Had I played them both but separateing the playback by , say 3 seconds, I doubt that I could reliably pick one over the other.

So, I thought, maybe if I put them on the big IMF monitors, I might hear a difference. On those speakers, if I listened REALLY closely, and flipped between channels I thought I might hear the very faintest of difference. Not having someone here who can flip between playbacks, I can't do a blind test.

Interesting, but I don't think I'll be pursuing that road any time soon.
 

rob aylestone

Well-known member
That’s a hugely important point. With covid, I’m doing loads of different things, each earning a little, and frankly I’m happy with the outcome, but it means I am working in two buildings. My video, office and sales is in one place and my audio studio is in an extension to my home. Half a mile apart. The office also has my gear storage. Mainly piles of flight cases floor to ceiling. Heaving one case up to 6ft I realised it was a pair of RCF 5” monitors. Heavy PA balcony fills. Capable of being loud but small. I pulled them out and found an amp. A 2x 1500W rack mount one. Connected it to the computer and loaded up some music from the NAS drive that connects the two building computer system. They sounded really good, so I left the studio monitors at home.

however, it hadn’t worked very well at all. Every mix reveals problems. Balance in the main, but the speakers clearly don’t have less bass, they have NO bass. Worst though is that things in the mid-range like twinkles or cymbals are not there, so instead of gentle tweaks back at home it’s major changes, yet the final mix when back on the second system don’t sound much different. If these differences are what ordinary people hear at home, I’m not convinced teeny weeny mic colour differences are worth all the money. My accountant advised me to spend some money, so I have just ordered my very first stupid price German mic. Maybe this is a stupid purchase. I’m not expecting it to make me money but probably it will hold it’s value as an investment. I’m not sure I’ll ever use it because it just wont be audible other than a tone shift. I’m expecting that if I A/B my 414 with it one will be bright and one wont be.
 

maartenl945

Member
I was interested in this thread, especially after the other thread about preamp myths. I wasn't downstairs at the system where I could give things a really good listen until now.

So, listening on my JBL308s, I really couldn't hear a difference between the two. When I put on headphones, I could just hear the difference, but to be totally honest, it was more of a collapse of the soundstage, and a flattening, especially of the vocal. My preference would be the disabled version, it sounded more open and natural to me, but by the very slightest margin. That was flipping between the two takes.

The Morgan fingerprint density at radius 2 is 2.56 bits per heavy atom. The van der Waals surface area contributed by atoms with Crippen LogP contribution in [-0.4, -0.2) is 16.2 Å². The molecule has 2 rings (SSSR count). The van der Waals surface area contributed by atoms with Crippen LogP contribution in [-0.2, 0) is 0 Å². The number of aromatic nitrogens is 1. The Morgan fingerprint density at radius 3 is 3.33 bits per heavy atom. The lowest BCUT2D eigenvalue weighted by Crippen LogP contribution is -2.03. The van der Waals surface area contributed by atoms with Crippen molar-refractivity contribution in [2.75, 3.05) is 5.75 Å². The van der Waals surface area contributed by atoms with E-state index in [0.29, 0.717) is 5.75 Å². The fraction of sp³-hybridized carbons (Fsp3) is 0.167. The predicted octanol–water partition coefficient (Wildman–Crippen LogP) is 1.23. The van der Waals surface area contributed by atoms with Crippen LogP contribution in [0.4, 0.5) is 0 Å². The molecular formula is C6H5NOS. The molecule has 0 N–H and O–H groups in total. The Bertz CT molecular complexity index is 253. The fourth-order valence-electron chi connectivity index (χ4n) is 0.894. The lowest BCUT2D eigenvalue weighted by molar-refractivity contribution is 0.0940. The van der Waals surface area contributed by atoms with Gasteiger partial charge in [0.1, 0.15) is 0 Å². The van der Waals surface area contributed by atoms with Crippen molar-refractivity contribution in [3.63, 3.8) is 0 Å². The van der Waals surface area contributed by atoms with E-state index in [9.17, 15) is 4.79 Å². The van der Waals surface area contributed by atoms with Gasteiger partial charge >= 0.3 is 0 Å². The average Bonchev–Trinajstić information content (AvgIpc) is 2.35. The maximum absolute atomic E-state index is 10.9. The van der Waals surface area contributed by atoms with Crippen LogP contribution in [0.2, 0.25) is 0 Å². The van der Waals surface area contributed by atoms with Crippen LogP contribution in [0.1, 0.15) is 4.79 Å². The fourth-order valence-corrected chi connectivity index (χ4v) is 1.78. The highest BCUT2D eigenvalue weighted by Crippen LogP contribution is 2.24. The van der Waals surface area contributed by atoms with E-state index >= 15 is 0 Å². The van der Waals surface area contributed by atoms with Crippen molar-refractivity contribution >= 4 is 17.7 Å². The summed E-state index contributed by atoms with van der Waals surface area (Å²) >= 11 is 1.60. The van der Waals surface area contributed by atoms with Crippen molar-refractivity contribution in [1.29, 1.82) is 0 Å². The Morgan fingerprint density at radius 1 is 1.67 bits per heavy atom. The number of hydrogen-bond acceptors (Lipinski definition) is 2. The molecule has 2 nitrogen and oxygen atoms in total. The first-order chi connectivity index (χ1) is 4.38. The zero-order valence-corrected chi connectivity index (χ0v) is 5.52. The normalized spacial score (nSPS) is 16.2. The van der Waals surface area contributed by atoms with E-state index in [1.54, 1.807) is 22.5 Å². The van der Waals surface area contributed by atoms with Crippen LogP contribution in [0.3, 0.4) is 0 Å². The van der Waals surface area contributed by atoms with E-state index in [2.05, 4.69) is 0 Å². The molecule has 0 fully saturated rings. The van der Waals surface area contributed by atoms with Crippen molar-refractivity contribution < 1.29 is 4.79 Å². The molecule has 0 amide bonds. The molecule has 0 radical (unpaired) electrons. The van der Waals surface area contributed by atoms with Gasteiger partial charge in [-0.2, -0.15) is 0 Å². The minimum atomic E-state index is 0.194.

Had I played them both but separateing the playback by , say 3 seconds, I doubt that I could reliably pick one over the other.

So, I thought, maybe if I put them on the big IMF monitors, I might hear a difference. On those speakers, if I listened REALLY closely, and flipped between channels I thought I might hear the very faintest of difference. Not having someone here who can flip between playbacks, I can't do a blind test.

Interesting, but I don't think I'll be pursuing that road any time soon.
Yes the difference is subtle, sometimes to the level at which you wonder if you're kidding yourself maybe ;).
 

maartenl945

Member
I have the meters set to pre-fader and generally try to keep peaks below -12dBFS, plus or minus, and maybe a bit more if there's more than a couple tracks. But, that's kind of an ideal. When I set up the mics and do a short test I look at the peaks and adjust the gain on the interface. When the track is done, it could be different, of course, but if the levels work and the mix isn't too hot, I'm not going to go and adjust gain on everything just to hit a number.

I do use gain on a region if I've done a comp from multiple takes and a there's unevenness that needs fixed, i.e., instead of doing that with automation.

Honestly, the gain thing is most handy when someone is sending me a track they've done at home. They're almost always too hot, but sometimes they can be too low. Anymore, though, I almost always load anything that's been sent to me into RX and even if I did nothing, I'd probably adjust the gain there for starters. Then, if I do have to gain it up, I'll have the noise right in front of me and I can take care of it in RX and save that for import to the project.
Thanks for the explanation about how you use metering, and more ....